This activity helps children express what and how they think about themselves, creating opportunity for conversation and encouragement.
You Will Need:
- Plain paper
- Writing pen
- A favourite photo of your child
- Stickers or small cut-outs of different adjectives
- Ask your child to write a list of the words that describe them on a piece of paper. The descriptors may be positive or negative.
- Discuss the words on the list and explore them together.
- Ask your child to think about their favourite positive things they want to focus on.
- Paste the child’s photo in the middle of the first page in the book.
- Ask the child to decorate the space around their photo with all the positive words from the list that they love the most – the ones that matter to them.
2. “I Am Beautiful”
This activity shows how our individuality makes us beautiful, and helps combat the modern cultural focus on external beauty. Work through the activity with your child to help them distinguish between inner and outer beauty.
You Will Need:
- Self-adhesive mirror or
- Mirror paper / tin foil and Glue
- Coloured Pens
- Attach the mirror to a blank sheet in the book.
- Tell your child: “You are beautiful because you are unique, both on the inside and on the outside. Look at yourself from the outside and inside – what you can do, how you treat others, and who you are. What makes your beautiful?”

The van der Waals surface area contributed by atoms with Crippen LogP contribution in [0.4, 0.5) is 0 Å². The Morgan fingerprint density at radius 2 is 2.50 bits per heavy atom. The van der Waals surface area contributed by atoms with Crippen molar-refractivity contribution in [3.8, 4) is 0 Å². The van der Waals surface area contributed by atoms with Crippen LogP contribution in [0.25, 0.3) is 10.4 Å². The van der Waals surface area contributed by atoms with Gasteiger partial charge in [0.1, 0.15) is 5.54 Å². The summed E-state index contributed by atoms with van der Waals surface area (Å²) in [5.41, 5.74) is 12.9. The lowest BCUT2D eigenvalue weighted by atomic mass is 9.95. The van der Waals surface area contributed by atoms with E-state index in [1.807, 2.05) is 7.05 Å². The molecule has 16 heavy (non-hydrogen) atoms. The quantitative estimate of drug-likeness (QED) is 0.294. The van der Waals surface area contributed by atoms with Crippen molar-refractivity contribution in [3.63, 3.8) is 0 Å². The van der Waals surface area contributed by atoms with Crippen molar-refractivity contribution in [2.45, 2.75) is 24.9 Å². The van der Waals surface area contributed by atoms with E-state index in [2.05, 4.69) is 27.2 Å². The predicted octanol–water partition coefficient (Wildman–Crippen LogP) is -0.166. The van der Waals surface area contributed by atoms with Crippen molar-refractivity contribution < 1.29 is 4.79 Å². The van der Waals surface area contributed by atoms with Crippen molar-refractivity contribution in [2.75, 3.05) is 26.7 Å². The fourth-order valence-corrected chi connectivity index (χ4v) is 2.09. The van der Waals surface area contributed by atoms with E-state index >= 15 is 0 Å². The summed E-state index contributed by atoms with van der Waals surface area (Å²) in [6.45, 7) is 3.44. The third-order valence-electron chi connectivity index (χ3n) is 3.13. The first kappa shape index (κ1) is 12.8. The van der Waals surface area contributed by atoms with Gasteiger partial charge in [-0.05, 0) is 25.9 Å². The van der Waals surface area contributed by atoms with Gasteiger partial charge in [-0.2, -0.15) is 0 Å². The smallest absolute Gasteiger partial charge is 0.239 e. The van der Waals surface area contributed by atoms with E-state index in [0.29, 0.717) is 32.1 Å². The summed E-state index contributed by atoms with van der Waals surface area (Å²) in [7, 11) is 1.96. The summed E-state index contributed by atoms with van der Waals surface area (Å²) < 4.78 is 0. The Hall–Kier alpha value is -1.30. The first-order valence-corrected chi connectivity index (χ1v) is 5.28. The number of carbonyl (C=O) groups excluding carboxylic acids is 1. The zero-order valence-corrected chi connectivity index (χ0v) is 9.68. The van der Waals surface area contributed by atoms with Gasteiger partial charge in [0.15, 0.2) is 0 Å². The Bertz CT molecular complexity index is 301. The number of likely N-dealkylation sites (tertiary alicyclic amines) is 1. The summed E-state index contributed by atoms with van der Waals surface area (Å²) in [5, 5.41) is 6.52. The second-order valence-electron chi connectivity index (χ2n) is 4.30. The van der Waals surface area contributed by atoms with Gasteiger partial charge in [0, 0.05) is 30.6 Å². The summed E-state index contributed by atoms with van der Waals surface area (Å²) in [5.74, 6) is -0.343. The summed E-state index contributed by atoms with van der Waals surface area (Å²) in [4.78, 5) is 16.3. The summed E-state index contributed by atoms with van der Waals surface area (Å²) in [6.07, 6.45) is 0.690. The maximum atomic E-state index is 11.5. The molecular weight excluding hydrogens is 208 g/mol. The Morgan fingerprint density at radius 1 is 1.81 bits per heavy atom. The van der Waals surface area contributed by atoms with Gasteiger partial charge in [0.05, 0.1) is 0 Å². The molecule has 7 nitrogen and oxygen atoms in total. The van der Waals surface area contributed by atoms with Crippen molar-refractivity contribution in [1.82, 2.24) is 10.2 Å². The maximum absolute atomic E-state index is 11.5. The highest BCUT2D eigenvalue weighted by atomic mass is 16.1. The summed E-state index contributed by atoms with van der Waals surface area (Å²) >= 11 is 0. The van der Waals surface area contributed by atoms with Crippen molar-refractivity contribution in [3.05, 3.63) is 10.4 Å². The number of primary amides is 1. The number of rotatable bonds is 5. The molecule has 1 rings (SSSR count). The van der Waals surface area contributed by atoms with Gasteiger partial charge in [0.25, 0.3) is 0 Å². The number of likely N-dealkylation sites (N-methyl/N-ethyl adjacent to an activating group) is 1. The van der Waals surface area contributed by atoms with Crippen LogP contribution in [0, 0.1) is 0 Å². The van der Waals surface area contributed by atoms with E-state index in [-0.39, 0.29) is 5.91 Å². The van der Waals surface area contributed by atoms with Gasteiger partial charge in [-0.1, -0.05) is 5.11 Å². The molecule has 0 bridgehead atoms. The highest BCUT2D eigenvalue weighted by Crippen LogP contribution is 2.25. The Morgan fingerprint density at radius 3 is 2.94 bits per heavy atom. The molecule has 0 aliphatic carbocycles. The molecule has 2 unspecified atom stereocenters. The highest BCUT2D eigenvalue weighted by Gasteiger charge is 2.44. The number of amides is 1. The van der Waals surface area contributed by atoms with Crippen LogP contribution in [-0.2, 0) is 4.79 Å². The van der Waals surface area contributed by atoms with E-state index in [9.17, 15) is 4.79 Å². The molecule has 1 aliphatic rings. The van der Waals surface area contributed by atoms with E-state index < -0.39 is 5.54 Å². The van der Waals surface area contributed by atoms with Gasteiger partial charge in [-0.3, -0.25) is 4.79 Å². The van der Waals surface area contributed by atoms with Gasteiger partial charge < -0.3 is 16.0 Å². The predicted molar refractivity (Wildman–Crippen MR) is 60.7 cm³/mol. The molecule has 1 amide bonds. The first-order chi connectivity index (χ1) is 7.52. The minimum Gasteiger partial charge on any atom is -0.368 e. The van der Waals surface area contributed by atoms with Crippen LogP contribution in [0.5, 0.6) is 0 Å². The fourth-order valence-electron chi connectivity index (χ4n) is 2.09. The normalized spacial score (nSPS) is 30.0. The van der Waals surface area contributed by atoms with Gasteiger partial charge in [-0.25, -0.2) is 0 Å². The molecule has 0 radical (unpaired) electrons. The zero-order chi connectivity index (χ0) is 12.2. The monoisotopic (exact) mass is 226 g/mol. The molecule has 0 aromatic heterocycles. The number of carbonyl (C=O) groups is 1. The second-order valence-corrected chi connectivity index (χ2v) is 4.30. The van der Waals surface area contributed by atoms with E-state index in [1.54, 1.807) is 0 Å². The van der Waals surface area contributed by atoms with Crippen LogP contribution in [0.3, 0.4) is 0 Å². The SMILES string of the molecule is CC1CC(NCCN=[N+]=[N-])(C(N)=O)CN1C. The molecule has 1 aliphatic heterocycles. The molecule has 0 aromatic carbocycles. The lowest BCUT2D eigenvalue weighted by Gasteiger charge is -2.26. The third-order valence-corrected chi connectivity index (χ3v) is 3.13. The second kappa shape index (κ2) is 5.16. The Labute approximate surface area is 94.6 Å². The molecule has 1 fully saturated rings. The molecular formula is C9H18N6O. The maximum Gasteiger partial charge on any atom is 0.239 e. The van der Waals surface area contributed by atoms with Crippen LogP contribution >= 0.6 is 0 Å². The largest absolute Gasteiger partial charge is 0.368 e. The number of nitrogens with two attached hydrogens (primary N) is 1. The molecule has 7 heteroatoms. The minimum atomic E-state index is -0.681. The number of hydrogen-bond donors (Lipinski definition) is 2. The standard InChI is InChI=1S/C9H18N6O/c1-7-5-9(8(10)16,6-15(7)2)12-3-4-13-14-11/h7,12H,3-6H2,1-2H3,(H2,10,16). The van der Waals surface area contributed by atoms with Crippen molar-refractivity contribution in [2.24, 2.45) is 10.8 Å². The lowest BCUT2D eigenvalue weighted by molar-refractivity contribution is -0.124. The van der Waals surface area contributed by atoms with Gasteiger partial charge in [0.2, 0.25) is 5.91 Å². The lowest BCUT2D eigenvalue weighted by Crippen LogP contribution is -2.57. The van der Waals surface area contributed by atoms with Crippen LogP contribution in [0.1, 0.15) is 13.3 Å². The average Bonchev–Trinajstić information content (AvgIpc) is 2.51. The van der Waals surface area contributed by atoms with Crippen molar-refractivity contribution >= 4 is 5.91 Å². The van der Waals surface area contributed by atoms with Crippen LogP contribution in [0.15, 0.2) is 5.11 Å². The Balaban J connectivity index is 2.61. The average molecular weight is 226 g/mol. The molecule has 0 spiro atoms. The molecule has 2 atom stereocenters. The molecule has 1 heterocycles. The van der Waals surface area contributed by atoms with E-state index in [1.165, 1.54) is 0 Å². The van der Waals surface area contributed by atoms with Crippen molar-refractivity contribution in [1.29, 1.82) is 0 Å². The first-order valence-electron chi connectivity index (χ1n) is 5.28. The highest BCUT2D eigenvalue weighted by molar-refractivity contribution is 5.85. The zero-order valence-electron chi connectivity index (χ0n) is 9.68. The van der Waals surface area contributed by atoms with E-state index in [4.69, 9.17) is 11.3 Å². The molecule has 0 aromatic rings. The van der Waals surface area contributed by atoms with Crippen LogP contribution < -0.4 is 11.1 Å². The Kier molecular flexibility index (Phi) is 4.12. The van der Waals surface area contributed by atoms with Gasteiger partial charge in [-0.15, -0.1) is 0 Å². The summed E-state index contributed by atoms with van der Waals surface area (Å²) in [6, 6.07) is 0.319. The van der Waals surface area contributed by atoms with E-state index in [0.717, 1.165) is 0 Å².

- Help your child identify the features of that make them uniquely beautiful.
- Encourage your child to write some of the things they identify on or around the mirror. Including physical features is good, so long as your child adds at least one or two inner qualities. A balance between inner and outer traits is best.
3. “I Am Awesome”
This activity helps children think more deeply about their positive traits and characteristics, recognize their accomplishments, and explore what makes them a likable person. The prompts create an opportunity to highlight and celebrate the best parts of themselves, without guilt of feeling too proud or self-absorbed.
- Write the following 24 sentence prompts into the book, leaving space for your child to complete the statement.
- Discuss each statement with your child. Encourage them to think carefully about each one, and answer it honestly. They may need your help, so use the prompts as a spark for conversation, but try to let them come up with their own ideas about the traits and characteristics they like about themselves. Don’t worry too much if they can’t complete every statement – an incomplete set of questions can be revisited at a later date.
The statements are:
- I like who I am because…
- One unique thing about me is…
- I am super at…
- I feel good about my…
- My friends think I am awesome because…
- I feel very happy when I…
- I make my family happy when I…
- People say I am a great…
- I think I am a pretty good…
- A place where I feel very calm and safe is…
- I know I am loved by …
- One thing I really enjoy is …
- I really admire myself for…
- In the future, I want to …
- I know I can do this because I am…
- I am naturally gifted at…
- People often praise my…
- I feel good when I…
- I have succeeded before at…
- Something that makes me laugh is…
- The characteristics I love most in me are…
- My greatest talent is…